Seven Penn State faculty named AAAS Fellows

American Association for the Advancement of Science lifetime award honors extraordinary achievements in advancing science


UNIVERSITY PARK, Pa. — Seven Penn State faculty members in areas ranging from atmospheric science and engineering to medicine and computer science have been named fellows of the American Association for the Advancement of Science (AAAS), the world’s largest general scientific society. This year a total of 489 individuals are being recognized with this lifetime honor, bestowed by their peers, for their extraordinary achievements in advancing science.

A virtual Fellows Forum — an induction ceremony for the new fellows — will be held on Feb. 13, 2021. Those from Penn State are:

  • Elizabeth W. Boyer, professor of water resources – for significant advances in ecohydrology, water quality, and the scientific underpinning for water management.
  • Keith Cheng, distinguished professor of pathology, biochemistry and molecular biology, and pharmacology – for distinguished contributions to functional genomics and imaging, particularly related to zebrafish as a model organism for human disease and skin pigmentation genetics.
  • Kenneth Knappenberger, professor of chemistry – for distinguished contributions to the understanding of the electronic and optical properties of metal nanostructures through the use of ultrafast spectroscopy.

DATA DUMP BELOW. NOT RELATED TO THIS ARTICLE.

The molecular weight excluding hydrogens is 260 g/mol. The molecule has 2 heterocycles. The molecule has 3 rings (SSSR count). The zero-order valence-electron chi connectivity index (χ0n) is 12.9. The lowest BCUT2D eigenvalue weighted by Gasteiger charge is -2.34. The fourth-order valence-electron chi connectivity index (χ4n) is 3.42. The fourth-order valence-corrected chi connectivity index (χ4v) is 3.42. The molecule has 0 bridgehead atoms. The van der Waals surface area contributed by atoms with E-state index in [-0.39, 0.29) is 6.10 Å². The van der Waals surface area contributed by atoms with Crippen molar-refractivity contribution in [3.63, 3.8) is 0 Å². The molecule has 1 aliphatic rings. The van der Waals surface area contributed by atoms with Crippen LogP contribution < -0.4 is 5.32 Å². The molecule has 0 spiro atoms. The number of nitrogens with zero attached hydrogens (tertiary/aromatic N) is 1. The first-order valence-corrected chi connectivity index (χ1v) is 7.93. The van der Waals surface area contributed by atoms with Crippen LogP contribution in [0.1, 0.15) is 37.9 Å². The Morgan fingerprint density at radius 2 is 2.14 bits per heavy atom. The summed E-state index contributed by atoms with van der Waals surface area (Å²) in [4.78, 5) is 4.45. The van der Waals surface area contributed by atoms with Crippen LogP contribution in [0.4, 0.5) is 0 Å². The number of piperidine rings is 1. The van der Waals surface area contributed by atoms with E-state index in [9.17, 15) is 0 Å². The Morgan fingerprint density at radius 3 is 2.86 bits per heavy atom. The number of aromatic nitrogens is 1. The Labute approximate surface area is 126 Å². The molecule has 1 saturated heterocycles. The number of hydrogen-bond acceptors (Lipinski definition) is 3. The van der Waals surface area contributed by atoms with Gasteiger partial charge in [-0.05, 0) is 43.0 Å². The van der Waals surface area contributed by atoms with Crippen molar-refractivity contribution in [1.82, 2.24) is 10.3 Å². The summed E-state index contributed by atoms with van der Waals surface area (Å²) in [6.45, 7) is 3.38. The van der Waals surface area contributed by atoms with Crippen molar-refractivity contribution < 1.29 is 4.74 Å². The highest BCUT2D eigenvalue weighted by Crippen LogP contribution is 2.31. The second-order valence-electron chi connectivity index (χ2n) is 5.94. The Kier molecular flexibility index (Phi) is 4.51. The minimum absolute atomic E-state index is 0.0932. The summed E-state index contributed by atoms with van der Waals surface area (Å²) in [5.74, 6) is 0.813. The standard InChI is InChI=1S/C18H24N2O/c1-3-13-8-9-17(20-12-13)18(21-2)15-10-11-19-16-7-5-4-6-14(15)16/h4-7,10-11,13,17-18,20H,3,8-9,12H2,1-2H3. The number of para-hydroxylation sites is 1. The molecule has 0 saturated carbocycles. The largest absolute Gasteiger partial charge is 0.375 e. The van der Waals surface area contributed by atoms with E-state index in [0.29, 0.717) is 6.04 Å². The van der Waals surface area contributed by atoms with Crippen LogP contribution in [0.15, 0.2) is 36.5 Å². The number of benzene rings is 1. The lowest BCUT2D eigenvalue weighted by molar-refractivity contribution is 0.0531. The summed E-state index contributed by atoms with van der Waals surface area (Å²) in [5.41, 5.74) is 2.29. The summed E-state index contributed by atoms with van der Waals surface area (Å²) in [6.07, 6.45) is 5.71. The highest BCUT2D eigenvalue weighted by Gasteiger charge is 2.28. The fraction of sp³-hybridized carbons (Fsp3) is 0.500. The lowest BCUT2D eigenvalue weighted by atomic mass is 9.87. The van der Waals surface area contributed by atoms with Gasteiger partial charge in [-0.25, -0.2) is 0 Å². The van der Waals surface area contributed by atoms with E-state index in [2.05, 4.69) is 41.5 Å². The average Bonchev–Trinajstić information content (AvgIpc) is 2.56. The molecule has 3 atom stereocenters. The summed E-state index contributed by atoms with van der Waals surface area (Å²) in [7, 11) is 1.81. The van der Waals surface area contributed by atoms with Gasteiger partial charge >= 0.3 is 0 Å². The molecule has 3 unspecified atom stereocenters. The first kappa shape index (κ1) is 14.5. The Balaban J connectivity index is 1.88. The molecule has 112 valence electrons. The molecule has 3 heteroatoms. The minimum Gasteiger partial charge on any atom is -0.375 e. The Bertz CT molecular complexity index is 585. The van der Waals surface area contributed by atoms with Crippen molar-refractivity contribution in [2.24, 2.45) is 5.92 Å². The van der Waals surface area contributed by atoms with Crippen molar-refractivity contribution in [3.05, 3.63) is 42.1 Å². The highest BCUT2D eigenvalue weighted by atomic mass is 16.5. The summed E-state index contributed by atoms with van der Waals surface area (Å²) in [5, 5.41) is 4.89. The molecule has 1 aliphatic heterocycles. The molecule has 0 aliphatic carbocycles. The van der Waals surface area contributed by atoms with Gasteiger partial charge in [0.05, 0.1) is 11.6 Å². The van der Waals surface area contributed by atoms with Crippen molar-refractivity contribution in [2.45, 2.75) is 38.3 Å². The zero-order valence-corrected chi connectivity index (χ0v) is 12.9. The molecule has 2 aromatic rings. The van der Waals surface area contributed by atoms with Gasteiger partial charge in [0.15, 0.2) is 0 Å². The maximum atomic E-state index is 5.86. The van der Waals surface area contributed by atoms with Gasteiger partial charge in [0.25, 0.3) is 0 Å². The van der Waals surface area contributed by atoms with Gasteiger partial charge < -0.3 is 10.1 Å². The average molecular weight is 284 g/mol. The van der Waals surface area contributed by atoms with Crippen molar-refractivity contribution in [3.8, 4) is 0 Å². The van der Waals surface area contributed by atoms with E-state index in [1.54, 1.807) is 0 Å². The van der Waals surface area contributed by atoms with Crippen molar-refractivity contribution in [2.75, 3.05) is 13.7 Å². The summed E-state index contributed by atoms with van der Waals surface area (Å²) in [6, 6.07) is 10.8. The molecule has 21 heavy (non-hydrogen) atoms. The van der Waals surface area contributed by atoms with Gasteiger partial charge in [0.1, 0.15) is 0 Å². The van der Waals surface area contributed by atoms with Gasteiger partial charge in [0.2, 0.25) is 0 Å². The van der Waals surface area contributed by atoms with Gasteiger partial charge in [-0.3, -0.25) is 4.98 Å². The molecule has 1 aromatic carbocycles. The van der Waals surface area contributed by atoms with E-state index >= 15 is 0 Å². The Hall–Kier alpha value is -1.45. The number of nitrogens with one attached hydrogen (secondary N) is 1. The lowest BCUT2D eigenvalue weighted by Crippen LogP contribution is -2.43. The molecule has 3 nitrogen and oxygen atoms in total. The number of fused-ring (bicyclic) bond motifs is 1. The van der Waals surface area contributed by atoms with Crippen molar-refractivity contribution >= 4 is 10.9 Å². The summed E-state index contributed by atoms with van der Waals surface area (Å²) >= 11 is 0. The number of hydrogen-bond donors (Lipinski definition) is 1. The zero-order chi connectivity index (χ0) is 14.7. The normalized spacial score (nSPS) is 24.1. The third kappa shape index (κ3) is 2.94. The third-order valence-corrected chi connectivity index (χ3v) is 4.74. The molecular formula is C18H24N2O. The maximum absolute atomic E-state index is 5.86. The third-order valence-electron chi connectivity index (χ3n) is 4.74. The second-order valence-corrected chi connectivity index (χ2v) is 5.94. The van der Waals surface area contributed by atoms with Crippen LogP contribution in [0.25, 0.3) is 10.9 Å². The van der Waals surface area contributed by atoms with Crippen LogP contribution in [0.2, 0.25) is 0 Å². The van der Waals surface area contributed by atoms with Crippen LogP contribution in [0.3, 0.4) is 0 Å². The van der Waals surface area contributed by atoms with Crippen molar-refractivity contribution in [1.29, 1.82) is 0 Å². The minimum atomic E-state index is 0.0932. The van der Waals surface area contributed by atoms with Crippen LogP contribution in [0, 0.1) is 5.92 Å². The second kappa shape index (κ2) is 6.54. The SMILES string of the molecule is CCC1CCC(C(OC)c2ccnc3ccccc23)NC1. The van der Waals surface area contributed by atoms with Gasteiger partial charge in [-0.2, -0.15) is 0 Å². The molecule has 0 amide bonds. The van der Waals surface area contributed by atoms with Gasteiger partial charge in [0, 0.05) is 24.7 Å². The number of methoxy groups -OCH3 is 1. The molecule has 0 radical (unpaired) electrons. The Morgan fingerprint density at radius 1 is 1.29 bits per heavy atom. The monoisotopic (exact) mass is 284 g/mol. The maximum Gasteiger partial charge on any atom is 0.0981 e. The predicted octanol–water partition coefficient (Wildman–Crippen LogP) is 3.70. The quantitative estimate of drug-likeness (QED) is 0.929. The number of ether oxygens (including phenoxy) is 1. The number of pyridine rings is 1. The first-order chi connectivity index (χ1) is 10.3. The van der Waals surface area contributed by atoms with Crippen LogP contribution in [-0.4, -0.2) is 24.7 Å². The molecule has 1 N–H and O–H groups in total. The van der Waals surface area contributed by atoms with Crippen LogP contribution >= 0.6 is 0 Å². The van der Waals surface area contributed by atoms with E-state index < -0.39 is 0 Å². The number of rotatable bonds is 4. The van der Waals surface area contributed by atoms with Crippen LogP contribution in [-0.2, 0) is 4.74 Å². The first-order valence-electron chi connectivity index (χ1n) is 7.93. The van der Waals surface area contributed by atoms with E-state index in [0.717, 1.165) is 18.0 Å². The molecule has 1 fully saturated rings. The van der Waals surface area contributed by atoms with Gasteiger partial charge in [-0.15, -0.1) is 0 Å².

• Patrick McDaniel, William L. Weiss Professor of Information and Communications Technology and director of the Institute for Networking and Security Research – for distinguished contributions to the field of computational security and privacy, particularly for advancing algorithms for the formal analysis of mobile devices and applications.
  • Katsuhiko Murakami, professor of biochemistry and molecular biology – for outstanding contributions in the field of structural biology, particularly the role of RNA polymerase in prokaryotic gene regulation.
  • Joan Richtsmeier, distinguished professor of anthropology – for development of imaging and genetic approaches that have elucidated contributions of growth pattern to morphology, with an emphasis on craniofacial growth patterns.
  • Qing Wang, professor of materials science and engineering – for distinguished contributions to the field of polymers and composites, particularly for the development of ferroelectric polymers and dielectric materials for energy storage and conversion.

With over $1 billion in annual research expenditures, Penn State ranks among the top 25 U.S. research universities and is one of only two institutions in the nation accorded land-grant, sea-grant, sun-grant and space-grant status. This year’s fellows represent the Eberly College of Science, the College of Engineering, the College of Earth and Mineral Sciences, the College of Agricultural Sciences, the College of Medicine, and the College of Liberal Arts. Also represented are the Institute for Computational and Data Sciences, the Institutes of Energy and the Environment, the Huck Institutes of the Life Sciences, the Materials Research Institute, and the Penn State Cancer Institute.


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Megan Lakatos